Once the stuff of balloon-popping fun, birthdays have turned ugly. Or at least the parties have. How sad that what should be about celebrating a magical day - the birth of a child - has now become a greedy, competitive and commercial sport.
Birthday parties have long been about keeping up with the Jacks and Olivias, and have recently taken another unpleasant turn.
First there were parents who threatened a family with court action for non attendance, then Myleene Klass exposed the parents who requested donations towards obscenely extravagant gifts for their privately educated, and therefore already privileged, children.
If you've had enough of this nonsense, and can't afford to splash out on the latest fad, here's how to have a party on a budget and avoid the bad will and bitching at the same time.
1. Don't bother with a venue
Whatever you do, do not hire a soft play centre, indoor ski arena, theme park, branch of Pizza Express, or any other commercial enterprise, where there will be a conveyor belt of homogenous parties all running at two hourly intervals and in some cases simultaneously. You'll end up paying a fortune for a completely forgettable party, that will be repeated by at least half the class.
Instead, hide your breakables, if you have any, and have the party at home. It's only for a couple of hours and at least you'll be able to get a decent cup of tea. If you really can't bear the thought of a bunch of primary schoolers running amok over your beige carpets, then consider the park. Although if it's the middle of winter, a church hall or scout hut might be preferable, and still cheaper than any of the aforementioned venues.
2. Leave the professionals out of it
Do not hire anyone who charges a premium to make kids form an orderly queue. This includes face-painters, balloon-modellers, hair braiders and tattoo artists. The only thing kids should queue for is school dinners. Also to be avoided are: Elsa impersonators ( if you can call impersonating someone who's not actually a person, impersonation) second-rate magicians and really-shouty-wacky-CRB-checked-strangers-in-weird-waistcoats. These people charge by the minute to get kids sitting on the floor listening to their hackneyed routine. Again, carpet time is for school.
3. Make your own entertainment
If you're lucky the kids will invent their own fun, like shooting each other with nerf guns, or trying on the clothes in your wardrobe. If not, or if you'd rather they didn't, here are some other options: greet your guests with a plate of 'here's some I made earlier' fairy cakes and give them a load of icing and some sprinkles for them to slather over the top.
This will keep them busy until it's time for some games, of which the old favourites are still the best including: pass the parcel, twister, pin the tail on the donkey and the chocolate eating game. For this one, the children sit in a circle and pass around a block of chocolate on a plate. When the music stops the person holding the plate has to don a hat, scarf and gloves before scoffing as much chocolate as they can using a knife and fork, before the music starts again.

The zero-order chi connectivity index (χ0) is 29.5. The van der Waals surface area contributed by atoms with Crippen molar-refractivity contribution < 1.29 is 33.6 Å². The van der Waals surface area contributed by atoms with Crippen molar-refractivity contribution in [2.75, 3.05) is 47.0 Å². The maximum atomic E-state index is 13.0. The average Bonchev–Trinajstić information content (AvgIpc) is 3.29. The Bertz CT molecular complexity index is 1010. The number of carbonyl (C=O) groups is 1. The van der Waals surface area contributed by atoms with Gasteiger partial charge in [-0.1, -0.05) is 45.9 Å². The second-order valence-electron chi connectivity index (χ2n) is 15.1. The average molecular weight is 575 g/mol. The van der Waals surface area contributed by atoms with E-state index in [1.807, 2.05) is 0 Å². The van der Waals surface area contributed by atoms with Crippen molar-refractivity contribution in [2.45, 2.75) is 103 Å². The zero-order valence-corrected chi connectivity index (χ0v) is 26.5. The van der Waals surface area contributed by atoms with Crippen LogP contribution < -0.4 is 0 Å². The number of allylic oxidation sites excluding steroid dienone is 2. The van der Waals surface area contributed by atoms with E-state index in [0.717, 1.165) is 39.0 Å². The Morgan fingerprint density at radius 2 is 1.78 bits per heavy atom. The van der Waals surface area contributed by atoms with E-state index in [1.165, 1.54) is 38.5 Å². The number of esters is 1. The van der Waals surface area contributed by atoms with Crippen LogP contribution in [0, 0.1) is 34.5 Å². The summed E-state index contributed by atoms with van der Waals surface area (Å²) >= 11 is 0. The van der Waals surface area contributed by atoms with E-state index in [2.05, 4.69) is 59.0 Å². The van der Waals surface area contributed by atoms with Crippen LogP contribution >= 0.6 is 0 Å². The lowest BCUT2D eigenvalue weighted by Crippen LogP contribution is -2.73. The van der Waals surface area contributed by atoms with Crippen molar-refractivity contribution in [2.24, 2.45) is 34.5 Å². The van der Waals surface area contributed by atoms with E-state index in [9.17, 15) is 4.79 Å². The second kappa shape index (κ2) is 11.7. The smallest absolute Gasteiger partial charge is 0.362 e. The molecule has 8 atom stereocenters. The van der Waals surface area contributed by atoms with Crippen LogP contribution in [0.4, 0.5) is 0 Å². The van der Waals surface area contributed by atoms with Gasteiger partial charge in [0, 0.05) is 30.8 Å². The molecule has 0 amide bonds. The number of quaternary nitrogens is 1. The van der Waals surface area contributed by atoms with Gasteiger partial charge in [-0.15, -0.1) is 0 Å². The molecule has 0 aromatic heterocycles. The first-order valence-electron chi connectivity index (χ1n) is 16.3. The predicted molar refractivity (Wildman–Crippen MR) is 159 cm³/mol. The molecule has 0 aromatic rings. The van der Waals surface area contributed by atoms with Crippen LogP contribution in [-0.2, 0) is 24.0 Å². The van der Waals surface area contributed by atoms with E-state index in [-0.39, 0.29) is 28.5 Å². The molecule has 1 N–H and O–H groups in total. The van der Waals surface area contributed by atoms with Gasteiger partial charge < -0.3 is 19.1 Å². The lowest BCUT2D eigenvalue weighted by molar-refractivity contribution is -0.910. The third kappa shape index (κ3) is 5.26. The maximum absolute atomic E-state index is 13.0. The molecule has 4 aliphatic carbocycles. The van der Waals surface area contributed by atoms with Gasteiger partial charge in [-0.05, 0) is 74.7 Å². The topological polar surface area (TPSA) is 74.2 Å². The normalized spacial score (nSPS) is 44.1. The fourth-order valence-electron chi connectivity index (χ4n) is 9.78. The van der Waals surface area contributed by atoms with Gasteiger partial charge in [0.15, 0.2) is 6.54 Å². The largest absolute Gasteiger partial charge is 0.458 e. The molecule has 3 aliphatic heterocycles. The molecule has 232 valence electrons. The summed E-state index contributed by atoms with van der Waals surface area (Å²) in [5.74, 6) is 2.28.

4. Quality not quantity
Unless your child plays with 29 children on a daily basis, resist the temptation to invite the whole class. There's something a bit vulgar about going home with a bin bag full of presents anyway. Five children is a reasonable number. Though try not to unwittingly invite the Jehovah's Witness who won't be allowed to attend, as this can lead to awkward exchanges.
5. Avoid caterers
There is no point paying anyone to provide a birthday buffet, because the only thing your guests want to eat is crisps. Opening a load of Quavers, Skips and Wotsits might impress the kids, but their parents won't approve, so try knocking up a few sandwiches or throwing some pizzas in the oven too. Other options are mini sausages, olives (in case there are any posh kids) and veg sticks. These won't get eaten but at least you won't look like a complete slacker.
You could even open a pot of humous (for the kids to dunk crisps in.) For dessert, there are the cakes they massacred on arrival, plus whatever biscuits happen to be on special offer. If you want to push the boat out, try rice crispie cakes made with melted mars bars. Amazing. And hopefully the kids will be so full of crisps you'll have to eat them. Shame.
6. Bake your own
I know of mums who have paid seventy quid for a professionally iced cake. For crying out loud, it's not a wedding. Whip one up from some value ingredients, and if it flops just chuck some more butter cream over it with some Ebay edible cake toppers. Don't bother with the boxed supermarket versions either - if it says serves 10, that means six.
7. Ditch the tat
Forget party bags stuffed with sweets they don't need and plastic that will end up under the sofa. Buy a bargain multipack of books from somewhere like The Book People and give them one each. Or even just a slice of birthday cake in a napkin. Why do guests need presents anyway, they got fed, didn't they?
8. Stop stressing
If there's one thing kids are infinitely better at than grown-ups, it's playing. So while a few basic party games are a good backup plan, there's no need to invest in a whole timetable of forced participation. Let them get on with it and deal with the mess later. And if anyone's kind enough to volunteer a present, don't forget the thank you letters.
More on Parentdish:
When is it time to stop the birthday parties?
Why have children's birthday parties gone bonkers?
Should parents be fined for no-shows?